The last four years? Yeah, absolutely, I think I not only liked it, but I’m extremely grateful that I was able to do this because I’ve lived my whole life in this community. I was born here, I’ve never lived anywhere else. And so I left for about six and a half years to be a police chief in Roseville, which is basically a suburb of Sacramento, about 12 miles east of here. And I remember we had one of the very controversial shootings, Joseph Mann, when I was in Roseville, here in Sacramento, and I do remember sitting in my office wishing I was here because that’s my city and I felt like I should be there when my city is going through some stuff.

You’ve done lots of things. You were a PIO. You served as the chief of another place. I’m wondering, are there any singular experiences that you had that just changed the way you thought about policing?

Oh, yeah, there are many in both directions. As a Black man who grew up in this city and now as a police officer, there have been several moments that inside the police department, you kind of go, ‘Huh, that’s why people feel the way they do about law enforcement.’ I grew up in a neighborhood that was probably one of the most crime-ridden neighborhoods in Sacramento. The first street gang originated in my neighborhood when I was in junior high. Numerous friends have gone to prison or been killed, and I was arrested when I was 16. I witnessed my first homicide in front of my house when I was nine. So I’m somebody that grew up in a neighborhood that didn’t care for the police too much. So I see it both as a kid growing up and now as a police officer.

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There are many moments, but one, I had the opportunity to start a criminal justice academy at one of our inner-city high schools, Grant High School, and I ran and taught that for three years, got a teaching credential and, as a police officer, taught this program where you’re with kids every day. Just recently, one of my students, who is a teacher now in Atlanta, her mother passed away last year, and I’m one of the people she called. I picked her up from the airport. There’s a lot of rhetoric that says, ‘Police officers don’t help people. So we must switch to this or that, or a social worker responds to this or that.’ I have seen more times than I can count that that is flat-out not true.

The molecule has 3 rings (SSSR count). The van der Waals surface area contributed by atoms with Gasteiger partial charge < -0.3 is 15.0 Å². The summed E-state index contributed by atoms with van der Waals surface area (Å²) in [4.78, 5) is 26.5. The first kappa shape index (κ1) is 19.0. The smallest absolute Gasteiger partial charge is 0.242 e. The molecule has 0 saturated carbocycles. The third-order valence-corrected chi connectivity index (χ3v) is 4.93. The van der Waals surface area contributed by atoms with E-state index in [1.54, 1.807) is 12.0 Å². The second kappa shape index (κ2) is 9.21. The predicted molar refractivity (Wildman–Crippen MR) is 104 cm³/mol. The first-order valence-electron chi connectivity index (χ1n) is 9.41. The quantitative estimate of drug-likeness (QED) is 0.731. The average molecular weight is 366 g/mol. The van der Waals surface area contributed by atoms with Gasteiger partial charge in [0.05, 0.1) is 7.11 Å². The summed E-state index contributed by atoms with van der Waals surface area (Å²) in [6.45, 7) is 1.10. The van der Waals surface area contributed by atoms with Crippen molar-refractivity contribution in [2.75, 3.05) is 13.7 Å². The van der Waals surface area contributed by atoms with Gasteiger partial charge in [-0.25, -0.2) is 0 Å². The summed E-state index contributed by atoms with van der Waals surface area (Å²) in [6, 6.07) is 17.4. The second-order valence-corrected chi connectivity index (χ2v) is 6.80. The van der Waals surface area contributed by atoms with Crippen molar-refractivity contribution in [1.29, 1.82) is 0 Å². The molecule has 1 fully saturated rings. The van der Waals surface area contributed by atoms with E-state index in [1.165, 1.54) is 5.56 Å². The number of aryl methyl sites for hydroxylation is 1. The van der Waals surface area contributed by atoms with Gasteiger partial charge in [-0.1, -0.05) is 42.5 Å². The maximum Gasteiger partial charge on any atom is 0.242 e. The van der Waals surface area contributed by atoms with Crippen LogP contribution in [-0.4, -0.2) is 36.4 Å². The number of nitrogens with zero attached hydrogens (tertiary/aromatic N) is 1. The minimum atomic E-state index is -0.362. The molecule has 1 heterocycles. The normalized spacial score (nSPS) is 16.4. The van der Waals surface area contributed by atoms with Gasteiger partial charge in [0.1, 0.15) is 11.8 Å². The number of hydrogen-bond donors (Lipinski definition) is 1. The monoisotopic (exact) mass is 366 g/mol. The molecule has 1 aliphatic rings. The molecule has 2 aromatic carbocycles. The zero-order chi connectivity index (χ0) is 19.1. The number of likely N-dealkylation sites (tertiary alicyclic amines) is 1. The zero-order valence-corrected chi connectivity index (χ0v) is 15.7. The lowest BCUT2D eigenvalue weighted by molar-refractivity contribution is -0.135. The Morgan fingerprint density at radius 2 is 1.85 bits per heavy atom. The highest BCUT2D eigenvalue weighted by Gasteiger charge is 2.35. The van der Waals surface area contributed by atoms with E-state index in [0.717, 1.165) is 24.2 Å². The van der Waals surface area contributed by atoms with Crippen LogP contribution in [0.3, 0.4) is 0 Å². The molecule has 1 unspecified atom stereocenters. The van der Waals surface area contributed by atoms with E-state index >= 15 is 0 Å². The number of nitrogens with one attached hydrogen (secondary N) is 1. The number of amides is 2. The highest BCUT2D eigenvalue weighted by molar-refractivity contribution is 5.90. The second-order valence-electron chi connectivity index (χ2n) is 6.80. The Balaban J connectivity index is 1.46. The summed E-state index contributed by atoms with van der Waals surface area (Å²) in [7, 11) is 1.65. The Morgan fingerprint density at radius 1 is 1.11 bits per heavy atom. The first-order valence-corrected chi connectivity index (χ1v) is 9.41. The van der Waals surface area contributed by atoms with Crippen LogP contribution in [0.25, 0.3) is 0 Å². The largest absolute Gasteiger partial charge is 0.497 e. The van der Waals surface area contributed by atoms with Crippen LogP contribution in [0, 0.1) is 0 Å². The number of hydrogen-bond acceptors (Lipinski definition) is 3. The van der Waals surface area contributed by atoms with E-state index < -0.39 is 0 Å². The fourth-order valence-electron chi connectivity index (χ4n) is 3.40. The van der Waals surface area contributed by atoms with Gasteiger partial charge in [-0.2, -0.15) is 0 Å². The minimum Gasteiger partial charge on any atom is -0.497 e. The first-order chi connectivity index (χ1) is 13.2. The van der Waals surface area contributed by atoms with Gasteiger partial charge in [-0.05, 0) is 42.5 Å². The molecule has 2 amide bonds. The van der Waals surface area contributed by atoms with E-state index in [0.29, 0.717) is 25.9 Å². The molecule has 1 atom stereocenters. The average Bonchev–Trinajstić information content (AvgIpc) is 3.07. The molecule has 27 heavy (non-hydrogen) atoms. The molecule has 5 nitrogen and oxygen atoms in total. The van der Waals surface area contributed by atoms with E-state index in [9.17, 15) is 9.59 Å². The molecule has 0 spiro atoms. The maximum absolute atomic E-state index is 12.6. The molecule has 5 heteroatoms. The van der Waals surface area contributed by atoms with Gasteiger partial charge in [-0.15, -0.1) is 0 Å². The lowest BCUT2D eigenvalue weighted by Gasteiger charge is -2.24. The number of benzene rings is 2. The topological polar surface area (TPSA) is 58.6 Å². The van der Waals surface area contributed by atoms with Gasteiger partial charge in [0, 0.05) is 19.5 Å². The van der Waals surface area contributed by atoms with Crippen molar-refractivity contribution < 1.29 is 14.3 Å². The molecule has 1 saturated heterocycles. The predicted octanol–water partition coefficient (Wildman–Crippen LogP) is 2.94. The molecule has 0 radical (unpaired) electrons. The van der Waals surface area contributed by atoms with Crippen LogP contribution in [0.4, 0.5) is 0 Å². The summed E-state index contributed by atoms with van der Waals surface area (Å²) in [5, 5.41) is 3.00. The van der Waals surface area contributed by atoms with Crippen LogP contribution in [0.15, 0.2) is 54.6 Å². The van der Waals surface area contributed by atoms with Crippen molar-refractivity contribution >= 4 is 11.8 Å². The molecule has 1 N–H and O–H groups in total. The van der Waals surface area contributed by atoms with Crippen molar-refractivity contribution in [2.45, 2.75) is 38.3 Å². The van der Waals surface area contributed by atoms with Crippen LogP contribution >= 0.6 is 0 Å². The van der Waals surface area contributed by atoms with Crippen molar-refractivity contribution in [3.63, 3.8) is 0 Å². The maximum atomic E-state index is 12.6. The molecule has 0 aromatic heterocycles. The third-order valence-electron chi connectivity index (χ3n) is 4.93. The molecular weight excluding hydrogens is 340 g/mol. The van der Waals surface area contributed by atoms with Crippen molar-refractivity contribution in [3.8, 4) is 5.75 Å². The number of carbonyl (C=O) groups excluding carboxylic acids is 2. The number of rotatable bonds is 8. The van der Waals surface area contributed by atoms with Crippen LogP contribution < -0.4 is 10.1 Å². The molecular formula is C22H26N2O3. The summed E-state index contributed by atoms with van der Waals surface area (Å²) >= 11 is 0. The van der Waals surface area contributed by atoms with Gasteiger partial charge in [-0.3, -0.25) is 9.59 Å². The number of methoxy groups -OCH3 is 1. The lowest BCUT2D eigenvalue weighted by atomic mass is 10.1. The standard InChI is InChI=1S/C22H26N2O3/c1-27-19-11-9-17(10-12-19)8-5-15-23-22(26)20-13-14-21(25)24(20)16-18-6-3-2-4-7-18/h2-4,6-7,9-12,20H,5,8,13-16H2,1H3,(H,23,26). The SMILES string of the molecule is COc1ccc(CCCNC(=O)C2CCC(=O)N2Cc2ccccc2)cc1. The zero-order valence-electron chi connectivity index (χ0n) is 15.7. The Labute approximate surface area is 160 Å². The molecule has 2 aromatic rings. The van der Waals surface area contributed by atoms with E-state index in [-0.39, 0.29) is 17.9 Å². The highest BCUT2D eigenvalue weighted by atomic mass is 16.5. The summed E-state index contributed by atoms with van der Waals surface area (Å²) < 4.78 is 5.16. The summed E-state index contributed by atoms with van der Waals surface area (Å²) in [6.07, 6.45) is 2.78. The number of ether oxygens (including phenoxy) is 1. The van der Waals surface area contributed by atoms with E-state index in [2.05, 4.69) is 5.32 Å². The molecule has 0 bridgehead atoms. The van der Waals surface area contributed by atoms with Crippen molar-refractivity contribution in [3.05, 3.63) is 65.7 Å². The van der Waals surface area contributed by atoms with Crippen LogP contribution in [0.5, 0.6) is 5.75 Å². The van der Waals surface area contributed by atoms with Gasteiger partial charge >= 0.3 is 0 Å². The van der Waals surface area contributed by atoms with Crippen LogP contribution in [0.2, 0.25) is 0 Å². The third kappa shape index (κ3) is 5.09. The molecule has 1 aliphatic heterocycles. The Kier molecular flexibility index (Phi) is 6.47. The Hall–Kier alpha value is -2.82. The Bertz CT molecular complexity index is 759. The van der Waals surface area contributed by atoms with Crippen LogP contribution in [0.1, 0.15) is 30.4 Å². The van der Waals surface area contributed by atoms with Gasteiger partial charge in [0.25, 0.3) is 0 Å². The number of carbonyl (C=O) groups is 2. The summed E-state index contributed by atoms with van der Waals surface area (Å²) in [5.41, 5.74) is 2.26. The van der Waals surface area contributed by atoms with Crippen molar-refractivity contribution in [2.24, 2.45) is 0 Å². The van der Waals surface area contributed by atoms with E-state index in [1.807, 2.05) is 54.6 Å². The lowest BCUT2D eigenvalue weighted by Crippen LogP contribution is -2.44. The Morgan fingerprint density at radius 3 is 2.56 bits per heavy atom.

Obviously we have to have people with their hearts in the right place to put on a uniform and be a police officer. And obviously, at times that doesn’t happen. So there’s people that have no business putting on a police uniform that somehow got through — that is absolutely true. But that is not a blanket statement for all or most police officers.

Were there any things that you wish you would have been able to do during your tenure that you didn’t quite get to?

Outside of just wishing things could go faster, I think anything that I look back and say, ‘You know, maybe that could have been different,’ is all usually around communication, especially in times of crisis or communication with the public. We’ve had a lot of communication challenges, if you will — some we got really well and some we got really bad. But the reason why I don’t usually say that was really horrible on the bad ones is because those bad ones made us learn and now we do it better. And a lot of that is because we have a whole new age of transparency when it comes to law enforcement. And so when it first started, we made a lot of mistakes, not with the transparency itself, but how we communicated that transparency. So now we really treat families — whether they’re homicide victims in third-party homicides in the community or officer-involved shootings — with dignity and respect, no matter what their background is, no matter what the suspect’s background is. But we had to get there.